New Game Truck gives Fox a dose of Fiber
By Ken Kerschbaumer
Fox Football brings its NFL pre-game show on the road beginning this Sunday with the official start of the 2006 NFL season. Helping out in the efforts will be two remote units, a new three-trailer unit from Game Creek and All-Mobile Video’s Resolution. The former will handle game duty and the latter will handle the pre-game show.
Fox A-B-C (plus D-E) pushes the envelope for high-end HD production, providing plenty of room for equipment and staff. But its a reliance on fiber, cutting the number of cables between the trucks from hundreds to less than 10, that has Fox excited. Jerry Steinberg, Fox Sports VP of field operations, says the use of fiber gives tremendous flexibility to the truck and, more importantly, the crew.
“It shrinks the timeline,” he says. “You have this huge “A” game truck and if we needed to we could do a one day setup. Everything from the router to the intercom is programmable and savable.”
Gear includes a full-blown Dolby Surround Sound audio room with a Calrec Alpha mixing board, a production area with a Grass Valley Kalypso switcher, a full complement of Sony HDC 1500 multiformat HD cameras with Canon glass, Chyron Duet HD HyperX graphics, Evertz VIP multiviewers, and an even dozen six-channel EVS units.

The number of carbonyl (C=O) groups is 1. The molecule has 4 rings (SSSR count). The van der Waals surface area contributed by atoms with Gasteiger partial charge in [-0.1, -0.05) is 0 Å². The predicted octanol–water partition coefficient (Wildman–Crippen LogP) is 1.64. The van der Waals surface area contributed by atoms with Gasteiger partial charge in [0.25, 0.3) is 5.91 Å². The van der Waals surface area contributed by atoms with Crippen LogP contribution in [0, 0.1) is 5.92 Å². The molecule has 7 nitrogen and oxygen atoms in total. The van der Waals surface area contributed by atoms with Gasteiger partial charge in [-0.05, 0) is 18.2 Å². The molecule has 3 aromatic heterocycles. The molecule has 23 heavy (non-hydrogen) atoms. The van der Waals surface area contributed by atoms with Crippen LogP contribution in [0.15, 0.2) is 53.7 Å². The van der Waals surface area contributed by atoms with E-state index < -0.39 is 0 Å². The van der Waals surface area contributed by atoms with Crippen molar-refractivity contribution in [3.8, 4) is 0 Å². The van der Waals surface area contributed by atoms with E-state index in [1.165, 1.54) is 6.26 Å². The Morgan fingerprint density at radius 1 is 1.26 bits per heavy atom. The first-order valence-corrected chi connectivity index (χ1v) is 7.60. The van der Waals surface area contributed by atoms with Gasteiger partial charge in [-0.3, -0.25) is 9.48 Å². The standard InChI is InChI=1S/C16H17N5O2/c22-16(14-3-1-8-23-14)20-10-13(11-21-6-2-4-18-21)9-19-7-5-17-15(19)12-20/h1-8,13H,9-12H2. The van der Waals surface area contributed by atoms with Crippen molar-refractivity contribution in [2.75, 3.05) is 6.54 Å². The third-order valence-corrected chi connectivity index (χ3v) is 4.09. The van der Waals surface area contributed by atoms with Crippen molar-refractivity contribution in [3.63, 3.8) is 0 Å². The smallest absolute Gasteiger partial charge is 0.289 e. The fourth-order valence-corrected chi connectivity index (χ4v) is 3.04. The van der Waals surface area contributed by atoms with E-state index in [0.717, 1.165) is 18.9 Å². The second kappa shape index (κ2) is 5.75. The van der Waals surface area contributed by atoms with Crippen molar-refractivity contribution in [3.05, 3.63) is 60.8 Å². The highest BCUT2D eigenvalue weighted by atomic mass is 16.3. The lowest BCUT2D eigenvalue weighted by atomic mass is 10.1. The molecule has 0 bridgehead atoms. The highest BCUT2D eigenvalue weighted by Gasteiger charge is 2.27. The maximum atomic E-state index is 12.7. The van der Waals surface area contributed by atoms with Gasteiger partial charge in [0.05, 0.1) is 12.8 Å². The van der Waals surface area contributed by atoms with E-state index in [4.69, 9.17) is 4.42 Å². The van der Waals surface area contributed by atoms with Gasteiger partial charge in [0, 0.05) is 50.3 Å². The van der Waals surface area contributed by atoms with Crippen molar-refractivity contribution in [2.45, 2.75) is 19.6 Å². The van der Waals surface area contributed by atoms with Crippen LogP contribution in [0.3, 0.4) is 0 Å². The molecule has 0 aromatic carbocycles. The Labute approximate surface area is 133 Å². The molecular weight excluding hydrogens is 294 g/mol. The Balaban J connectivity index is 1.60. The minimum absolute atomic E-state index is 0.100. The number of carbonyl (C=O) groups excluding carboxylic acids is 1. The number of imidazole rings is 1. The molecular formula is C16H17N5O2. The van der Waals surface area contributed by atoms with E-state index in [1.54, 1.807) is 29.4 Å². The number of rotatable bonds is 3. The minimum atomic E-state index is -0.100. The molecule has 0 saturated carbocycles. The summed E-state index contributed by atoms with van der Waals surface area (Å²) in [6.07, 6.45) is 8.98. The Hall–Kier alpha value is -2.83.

The real trick, according to Jason Taubman, Game Creek’s VP of Design and New Technology, is the interconnect technology to closely integrate the separate trailers into a single, unified infrastructure.
“Our true innovation is that we’ve used all fiber,” he says. “There isn’t a piece of copper anywhere. People can’t believe that monitoring, audio and video data, Ethernet and intercom are all going through this one, small snake. It carries everything, and in some ways that’s frightening. So we’ve set it up as a redundant pair because you can count on one getting severed sometime.”
The fiber joins a Pesa DRS routing system that is split between the A and B trailers.
“We believe this is an industry first, and it is the first design Pesa has built that splits the router into two discreet locations,” says Taubman. “The split allows for audio transport over fiber, the audio router is the conduit.”
Aside from allowing this new level of scalability, the router-centric design saves setup time. “The goal,” adds Taubman, “is to be able to reconfigure from show to show without having a throw a single patch.”
Steinberg says the truck is a collaborative effort with input from the crew. “This truck was put together with a 40-week schedule that will handle all of our football and NASCAR coverage,” he says. Everyone from the TD to the director, producer and audio mixer had input because they’re going to live in it,” he says. “Calrec, for example, did a lot of customization on the audio console and the TD had the monitors put where he wants them.”
It also includes LCD screens with Evertz splitters and Steinberg says that after using it for two pre-season games there have been no complaints about latency.
All Mobile’s Resolution truck includes Sony monitors with a Sony MVX-8000 HD switcher and DME. It also has a full complement of Sony HD cameras with Fujinon lenses and an RTS intercom panel.
“It’s just a big set up,” Steinberg says of the additional pre-game challenge. “We’ve done it on a selected basis over the years for games like the NFC championship so it’s not totally new. But on a weekly basis it makes set-up that much more challenging.”